Homeless Family Facility Nutrition Guidelines

 

These guidelines can be used as a tool to assess nutrition policies and practices in a homeless facility and identify strengths as well as areas that may be improved.

 

 

A.           Optimize facility and family access to food resources.

 

1.      Develop linkages with organizations and businesses in the community to improve access to food resources. Churches, restaurants, grocery stores and local businesses may be willing to assist the shelter in meeting food service needs.

2.      Assist families in accessing resources, such as the Special Supplemental Nutrition Program for Women, Infants, and Children (WIC), the Commodity Supplemental Food Program (CSFP),  Self Help And Resource Exchange (SHARE), Food Stamp Program and other government resources.

3.      If serving congregate meals to children 12 years of age and under, apply for meal funding under the USDA’s Child and Adult Care Food Program (CACFP).

4.      Encourage and assist parents to enroll their children in School Breakfast, School Lunch and summer food programs. Additionally, shelters can apply to be a summer meal site.

5.      Provide on-site and referral resources for emergency formula, food and special diet needs.

6.      Allow residents to retain food stamps and either WIC or CSFP vouchers for individual use to aid in meeting nutritional needs. Allow families to accrue these resources to establish a family food pantry which will aid in the transition to permanent housing.

 

 

B.      If families are completely or partially responsible for their own meals, provide adequate resources for preparation of meals and snacks.

 

1.      Provide families with appropriate private cooking and refrigeration facilities.

2.      If only shared cooking and refrigeration facilities can be provided, develop policies and practices to deal with resulting issues, including adequate space, cleaning, security of stored foods and child safety in shared kitchen spaces.

3.      Assess a family’s need for nutrition assistance and provide a “starter-set” of food items at the time of entrance into the facility, if indicated.

4.      Assess a family’s need for food preparation equipment such as pots, pans and cooking utensils and provide a “starter set,” if indicated.

5.      Assess and address a family’s need for nutrition education, including healthy recipes, budgeting, meal planning and food safety.

6.      Assess the food shopping opportunities in the shelter’s direct environment and, if indicated, arrange transportation to markets with nutritious and economical food selections.

7.      Promote food safety by providing families with education and necessary items such as dishwashing detergent, dishtowels and hand soap.

 

 

C.      If the facility provides meals and/or snacks, plan menus that are appetizing, nutritious, ethnically appropriate and child-friendly.

 

1.      Ensure that meals include choices from all food groups in the USDA food guide pyramid.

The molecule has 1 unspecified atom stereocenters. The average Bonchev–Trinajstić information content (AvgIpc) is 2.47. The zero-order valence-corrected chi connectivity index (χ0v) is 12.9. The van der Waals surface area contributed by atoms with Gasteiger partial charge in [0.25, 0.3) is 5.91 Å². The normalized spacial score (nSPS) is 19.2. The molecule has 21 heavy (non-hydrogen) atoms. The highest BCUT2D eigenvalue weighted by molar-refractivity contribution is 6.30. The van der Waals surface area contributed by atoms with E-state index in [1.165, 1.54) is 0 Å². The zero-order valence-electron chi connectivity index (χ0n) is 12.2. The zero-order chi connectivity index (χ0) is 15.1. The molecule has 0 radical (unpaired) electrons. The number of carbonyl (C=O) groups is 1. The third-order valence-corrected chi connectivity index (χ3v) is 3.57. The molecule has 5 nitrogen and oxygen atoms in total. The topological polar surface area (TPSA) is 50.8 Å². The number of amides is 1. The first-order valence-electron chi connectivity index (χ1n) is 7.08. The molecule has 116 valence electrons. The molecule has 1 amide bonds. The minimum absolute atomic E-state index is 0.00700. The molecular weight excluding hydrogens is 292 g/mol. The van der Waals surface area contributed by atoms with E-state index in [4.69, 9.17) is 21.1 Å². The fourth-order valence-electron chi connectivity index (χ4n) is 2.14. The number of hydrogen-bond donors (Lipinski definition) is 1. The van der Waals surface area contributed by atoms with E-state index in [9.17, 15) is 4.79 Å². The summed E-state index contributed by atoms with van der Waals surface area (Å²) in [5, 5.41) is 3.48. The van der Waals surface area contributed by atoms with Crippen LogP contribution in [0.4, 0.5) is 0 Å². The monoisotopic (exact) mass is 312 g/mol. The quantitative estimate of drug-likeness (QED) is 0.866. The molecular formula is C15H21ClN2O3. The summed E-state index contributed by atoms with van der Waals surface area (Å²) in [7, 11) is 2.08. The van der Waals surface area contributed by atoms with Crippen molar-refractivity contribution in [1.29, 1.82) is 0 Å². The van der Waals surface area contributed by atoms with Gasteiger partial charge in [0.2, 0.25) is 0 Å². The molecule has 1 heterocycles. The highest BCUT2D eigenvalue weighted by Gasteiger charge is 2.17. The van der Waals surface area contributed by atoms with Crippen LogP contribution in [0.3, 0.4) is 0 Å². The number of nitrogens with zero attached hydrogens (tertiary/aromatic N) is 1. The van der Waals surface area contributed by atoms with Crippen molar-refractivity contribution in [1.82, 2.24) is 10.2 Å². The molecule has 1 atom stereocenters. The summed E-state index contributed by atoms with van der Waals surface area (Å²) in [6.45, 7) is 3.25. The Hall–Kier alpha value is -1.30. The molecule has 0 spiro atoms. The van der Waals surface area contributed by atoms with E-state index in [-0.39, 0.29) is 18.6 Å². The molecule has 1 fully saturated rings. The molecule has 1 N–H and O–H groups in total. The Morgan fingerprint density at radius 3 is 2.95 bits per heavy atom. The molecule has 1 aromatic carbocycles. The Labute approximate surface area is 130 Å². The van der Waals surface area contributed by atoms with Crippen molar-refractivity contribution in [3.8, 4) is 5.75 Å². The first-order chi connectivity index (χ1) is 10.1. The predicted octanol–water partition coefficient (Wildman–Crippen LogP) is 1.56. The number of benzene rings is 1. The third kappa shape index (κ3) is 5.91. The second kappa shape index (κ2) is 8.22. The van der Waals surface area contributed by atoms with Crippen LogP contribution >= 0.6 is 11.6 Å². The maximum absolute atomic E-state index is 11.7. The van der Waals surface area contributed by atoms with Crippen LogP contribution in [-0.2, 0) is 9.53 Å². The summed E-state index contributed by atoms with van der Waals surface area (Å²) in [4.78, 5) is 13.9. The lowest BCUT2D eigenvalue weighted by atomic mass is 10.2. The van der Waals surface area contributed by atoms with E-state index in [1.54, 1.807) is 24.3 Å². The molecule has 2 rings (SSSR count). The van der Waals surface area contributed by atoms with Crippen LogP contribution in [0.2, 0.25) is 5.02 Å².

2.      Make an effort to limit offerings of high calorie, high fat and low nutrient-density foods such as cakes, cookies, chips and doughnuts. Provide more nutritious foods, such as fresh fruits and vegetables and yogurt.

3.      If serving specific ethnic or religious groups, try to include some ethnic menus and menu items to accommodate varying preferences and religious practices.

4.      Plan the menu in accordance with needs and tastes of children. Offer alternatives for foods which are not safe or suitable for younger children. Provide child-sized eating utensils and arrange for appropriate child seating.

5.      If serving food cafeteria-style, try to accommodate individual requests for smaller portion sizes and allow individuals to decline certain items, especially for children and adults with poor appetite.

6.      Provide a forum for families to give menu suggestions and feedback regarding all aspects of food provision.

7.      Although families can assist in meal preparation and planning, having a professional cook is the most efficient way to ensure that meals are consistent in quality and food resources are used most economically. A professional cooking staff may also serve as a resource for training and education of residents and other staff members.

8.      If employing foodservice staff, periodically assess food safety procedures and the need for additional training. Provide foodservice staff with training opportunities when indicated (i.e., at local community colleges, area restaurants or via the Internet).

9.      Document and investigate facility food preparation and handling whenever vomiting and diarrhea, which are often symptoms of food-borne illnesses, occur among residents.

 

 

D.           Identify common nutrition needs and develop policies and practices to meet those needs.

 

1.      Identify and screen for frequently occurring special nutrition needs in the population served. Special needs include those due to medical conditions such as underweight, diabetes, lactose intolerance and food allergies, temporary illnesses such as influenza, diarrhea and vomiting. These needs also include non-medical choices such as vegetarian diets or abstinence from certain foods due to religious beliefs.